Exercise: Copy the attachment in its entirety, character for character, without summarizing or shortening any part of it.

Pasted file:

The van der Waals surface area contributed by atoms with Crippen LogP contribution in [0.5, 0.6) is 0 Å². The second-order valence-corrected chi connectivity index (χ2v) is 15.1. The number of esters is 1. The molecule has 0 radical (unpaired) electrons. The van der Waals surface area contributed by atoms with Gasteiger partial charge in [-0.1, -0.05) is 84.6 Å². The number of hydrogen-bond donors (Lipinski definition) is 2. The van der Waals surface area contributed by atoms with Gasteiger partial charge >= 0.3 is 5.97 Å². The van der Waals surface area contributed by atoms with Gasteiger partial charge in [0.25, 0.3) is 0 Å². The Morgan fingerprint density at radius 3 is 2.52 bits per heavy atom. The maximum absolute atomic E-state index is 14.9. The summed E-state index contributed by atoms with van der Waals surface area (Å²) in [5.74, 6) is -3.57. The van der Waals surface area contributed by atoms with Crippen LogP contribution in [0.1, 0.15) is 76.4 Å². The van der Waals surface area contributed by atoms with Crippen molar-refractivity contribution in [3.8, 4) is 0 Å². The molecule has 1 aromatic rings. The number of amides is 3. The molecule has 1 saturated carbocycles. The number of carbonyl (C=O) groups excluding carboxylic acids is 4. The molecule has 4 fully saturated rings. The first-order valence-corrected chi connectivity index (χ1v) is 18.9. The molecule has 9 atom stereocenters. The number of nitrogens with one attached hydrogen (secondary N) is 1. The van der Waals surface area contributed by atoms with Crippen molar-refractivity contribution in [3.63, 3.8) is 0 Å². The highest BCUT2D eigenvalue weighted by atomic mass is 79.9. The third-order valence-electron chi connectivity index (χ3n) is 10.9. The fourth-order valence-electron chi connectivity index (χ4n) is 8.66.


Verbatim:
The van der Waals surface area contributed by atoms with Crippen LogP contribution in [0.5, 0.6) is 0 Å². The second-order valence-corrected chi connectivity index (χ2v) is 15.1. The number of esters is 1. The molecule has 0 radical (unpaired) electrons. The van der Waals surface area contributed by atoms with Gasteiger partial charge in [-0.1, -0.05) is 84.6 Å². The number of hydrogen-bond donors (Lipinski definition) is 2. The van der Waals surface area contributed by atoms with Gasteiger partial charge >= 0.3 is 5.97 Å². The van der Waals surface area contributed by atoms with Gasteiger partial charge in [0.25, 0.3) is 0 Å². The Morgan fingerprint density at radius 3 is 2.52 bits per heavy atom. The maximum absolute atomic E-state index is 14.9. The summed E-state index contributed by atoms with van der Waals surface area (Å²) in [5.74, 6) is -3.57. The van der Waals surface area contributed by atoms with Crippen LogP contribution in [0.1, 0.15) is 76.4 Å². The van der Waals surface area contributed by atoms with Crippen molar-refractivity contribution in [3.8, 4) is 0 Å². The molecule has 1 aromatic rings. The number of amides is 3. The molecule has 1 saturated carbocycles. The number of carbonyl (C=O) groups excluding carboxylic acids is 4. The molecule has 4 fully saturated rings. The first-order valence-corrected chi connectivity index (χ1v) is 18.9. The molecule has 9 atom stereocenters. The number of nitrogens with one attached hydrogen (secondary N) is 1. The van der Waals surface area contributed by atoms with Crippen molar-refractivity contribution in [3.63, 3.8) is 0 Å². The highest BCUT2D eigenvalue weighted by atomic mass is 79.9. The third-order valence-electron chi connectivity index (χ3n) is 10.9. The fourth-order valence-electron chi connectivity index (χ4n) is 8.66.